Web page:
Can NGOs Build People's Power or Have We Lost Our Way?

Last week, I co-signed perhaps the most important letter of my career. It was an open provocation to my colleagues, to the members of our organization, to all those who, like me, earn their living in the civil society sector.

CIVICUS, the organization I lead, exists to strengthen civil society and citizen action throughout the world. Yet, I put my name to an open letter that is deeply critical of this sector; that says that much of our work has begun to reinforce the social, economic and political systems that we once set out to transform; that we have become too institutionalized, too professionalized, co-opted into systems and networks in which we are being outwitted and out-manoeuvred.

During my first year at CIVICUS, I flew thousands of miles around the world nominally 'taking part', as a representative of civil society, in the machinery of global governance. With each passing conference, the uneasy feeling intensified that my colleagues and I were achieving little more than a tick in somebody else's box. Feeding into this system -- and moulding our work around it -- takes up too much of our time and too many of our resources for scant evidence of real social change. More worryingly, our institutionalized approach is actively buttressing a status quo that keeps too many on the losing end of globalization.

Often overly reliant on state funding, we have allowed our work -- our ambitions even -- to become constrained by donor requirements, by the need to avoid biting the hand that feeds us. Where once a spirit of volunteerism was the lifeblood of the sector, many NGOs today look and behave like multinational corporations. The largest of them employ thousands of people around the world and their annual budgets run into hundreds of millions. They have corporate style hierarchies and super-brands. With such extensive infrastructure to maintain, the inherent agility and innovation of peoples' movements has moved beyond our grasp. Saving the world has become big business.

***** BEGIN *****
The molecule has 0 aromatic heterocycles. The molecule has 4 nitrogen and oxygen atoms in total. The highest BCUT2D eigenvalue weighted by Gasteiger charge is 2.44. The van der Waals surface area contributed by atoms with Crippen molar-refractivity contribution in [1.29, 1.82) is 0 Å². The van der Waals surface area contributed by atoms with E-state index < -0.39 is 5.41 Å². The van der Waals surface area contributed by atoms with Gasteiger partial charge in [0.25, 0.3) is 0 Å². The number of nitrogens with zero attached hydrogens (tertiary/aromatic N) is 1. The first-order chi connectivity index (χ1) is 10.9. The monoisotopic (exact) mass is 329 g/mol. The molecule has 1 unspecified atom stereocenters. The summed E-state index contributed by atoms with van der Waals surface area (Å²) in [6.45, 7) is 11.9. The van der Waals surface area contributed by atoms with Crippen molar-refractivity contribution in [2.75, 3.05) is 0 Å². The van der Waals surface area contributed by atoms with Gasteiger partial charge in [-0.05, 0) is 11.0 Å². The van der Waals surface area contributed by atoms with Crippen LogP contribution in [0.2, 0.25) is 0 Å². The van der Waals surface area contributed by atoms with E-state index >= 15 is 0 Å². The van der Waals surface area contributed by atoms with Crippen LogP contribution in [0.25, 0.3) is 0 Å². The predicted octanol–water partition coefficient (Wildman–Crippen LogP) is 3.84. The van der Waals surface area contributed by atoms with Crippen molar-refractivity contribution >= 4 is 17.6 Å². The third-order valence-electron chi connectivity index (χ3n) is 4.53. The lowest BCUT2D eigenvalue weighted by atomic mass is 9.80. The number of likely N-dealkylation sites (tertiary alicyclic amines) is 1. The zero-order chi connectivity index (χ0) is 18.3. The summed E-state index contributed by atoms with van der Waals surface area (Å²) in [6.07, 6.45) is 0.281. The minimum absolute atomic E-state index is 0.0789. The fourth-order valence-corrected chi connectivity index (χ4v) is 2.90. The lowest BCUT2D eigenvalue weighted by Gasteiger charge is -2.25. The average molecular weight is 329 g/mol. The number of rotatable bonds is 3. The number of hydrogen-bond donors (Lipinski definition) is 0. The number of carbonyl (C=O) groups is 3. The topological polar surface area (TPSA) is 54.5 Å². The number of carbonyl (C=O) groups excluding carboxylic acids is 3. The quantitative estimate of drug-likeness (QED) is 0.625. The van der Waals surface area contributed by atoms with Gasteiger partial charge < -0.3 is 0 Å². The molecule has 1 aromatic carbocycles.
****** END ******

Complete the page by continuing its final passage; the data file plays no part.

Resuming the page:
And all this matters because we are losing the war; the war against poverty, climate change and social injustice. Many courageous, inspirational people and organizations are fighting the good fight. But too many of us -- myself included -- have become detached from the people and movements that drive real social and political change. The corporatization of civil society has tamed our ambition; too often it has made us agents rather than agitators of the system.

Our intention in publishing this letter was not to berate, but to spark a debate; to challenge all of us to engage in re-configuring, re-imagining and re-energising civil society. A first and small step was to host a Twitter conversation, calling for responses to the ideas expressed in our letter. And it would seem that many civil society activists around the world share our concerns. Again and again people spoke of an overreliance on particular funding streams, on the stultifying effect of our organisations' hierarchical and bureaucratic structures; on the urgent need to increase the diversity of those working in the sector; and on the death of volunteerism.

I still believe passionately in the power of civil society to change the world. Only we can formulate a new set of global organising principles, a new paradigm and an alternative model to the current narrative. But, in order to do so, we will need to put the voice and actions of people back at the heart of our work. Our primary accountability must be, not to donors, but to all those struggling for social justice. We must fight corporatism in our own ranks, re-connect with the power of informal and grassroots networks, tap into the wisdom of diverse activists, and re-balance our resources. This should not entail abandoning the organisations we have created; but evolving them to be truly accountable to those we seek to serve.

My hope is that the dialogue we have begun will help to re-connect us to an understanding of civil society as a deeply human construct, as a facilitator of empowering social relationships. In this, it will be crucial to reflect on the role of our own organisations. For only solutions that are at once pragmatic and radical will be sufficient to meet the challenges we face.